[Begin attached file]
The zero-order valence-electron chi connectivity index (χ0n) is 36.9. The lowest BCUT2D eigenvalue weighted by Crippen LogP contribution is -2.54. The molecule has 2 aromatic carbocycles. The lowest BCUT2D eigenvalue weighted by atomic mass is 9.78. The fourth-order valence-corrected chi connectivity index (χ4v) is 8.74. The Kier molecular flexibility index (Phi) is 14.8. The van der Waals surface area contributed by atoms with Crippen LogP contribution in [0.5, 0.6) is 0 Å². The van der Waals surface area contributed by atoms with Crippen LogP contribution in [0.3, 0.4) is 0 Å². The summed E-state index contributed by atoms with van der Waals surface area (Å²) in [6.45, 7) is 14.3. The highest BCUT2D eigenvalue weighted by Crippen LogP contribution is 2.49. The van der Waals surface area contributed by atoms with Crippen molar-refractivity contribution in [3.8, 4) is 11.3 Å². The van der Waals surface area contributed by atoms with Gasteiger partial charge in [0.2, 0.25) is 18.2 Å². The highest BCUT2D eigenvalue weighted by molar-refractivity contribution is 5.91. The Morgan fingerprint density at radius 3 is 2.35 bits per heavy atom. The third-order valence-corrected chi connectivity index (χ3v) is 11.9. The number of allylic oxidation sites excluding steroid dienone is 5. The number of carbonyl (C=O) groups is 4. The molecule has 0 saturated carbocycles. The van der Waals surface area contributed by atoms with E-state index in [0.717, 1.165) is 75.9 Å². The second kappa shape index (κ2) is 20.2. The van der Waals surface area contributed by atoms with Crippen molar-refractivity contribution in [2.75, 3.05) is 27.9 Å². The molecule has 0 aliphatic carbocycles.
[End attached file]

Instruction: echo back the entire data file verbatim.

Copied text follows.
The zero-order valence-electron chi connectivity index (χ0n) is 36.9. The lowest BCUT2D eigenvalue weighted by Crippen LogP contribution is -2.54. The molecule has 2 aromatic carbocycles. The lowest BCUT2D eigenvalue weighted by atomic mass is 9.78. The fourth-order valence-corrected chi connectivity index (χ4v) is 8.74. The Kier molecular flexibility index (Phi) is 14.8. The van der Waals surface area contributed by atoms with Crippen LogP contribution in [0.5, 0.6) is 0 Å². The van der Waals surface area contributed by atoms with Crippen LogP contribution in [0.3, 0.4) is 0 Å². The summed E-state index contributed by atoms with van der Waals surface area (Å²) in [6.45, 7) is 14.3. The highest BCUT2D eigenvalue weighted by Crippen LogP contribution is 2.49. The van der Waals surface area contributed by atoms with Crippen molar-refractivity contribution in [3.8, 4) is 11.3 Å². The van der Waals surface area contributed by atoms with Gasteiger partial charge in [0.2, 0.25) is 18.2 Å². The highest BCUT2D eigenvalue weighted by molar-refractivity contribution is 5.91. The Morgan fingerprint density at radius 3 is 2.35 bits per heavy atom. The third-order valence-corrected chi connectivity index (χ3v) is 11.9. The number of allylic oxidation sites excluding steroid dienone is 5. The number of carbonyl (C=O) groups is 4. The molecule has 0 saturated carbocycles. The van der Waals surface area contributed by atoms with E-state index in [0.717, 1.165) is 75.9 Å². The second kappa shape index (κ2) is 20.2. The van der Waals surface area contributed by atoms with Crippen molar-refractivity contribution in [2.75, 3.05) is 27.9 Å². The molecule has 0 aliphatic carbocycles.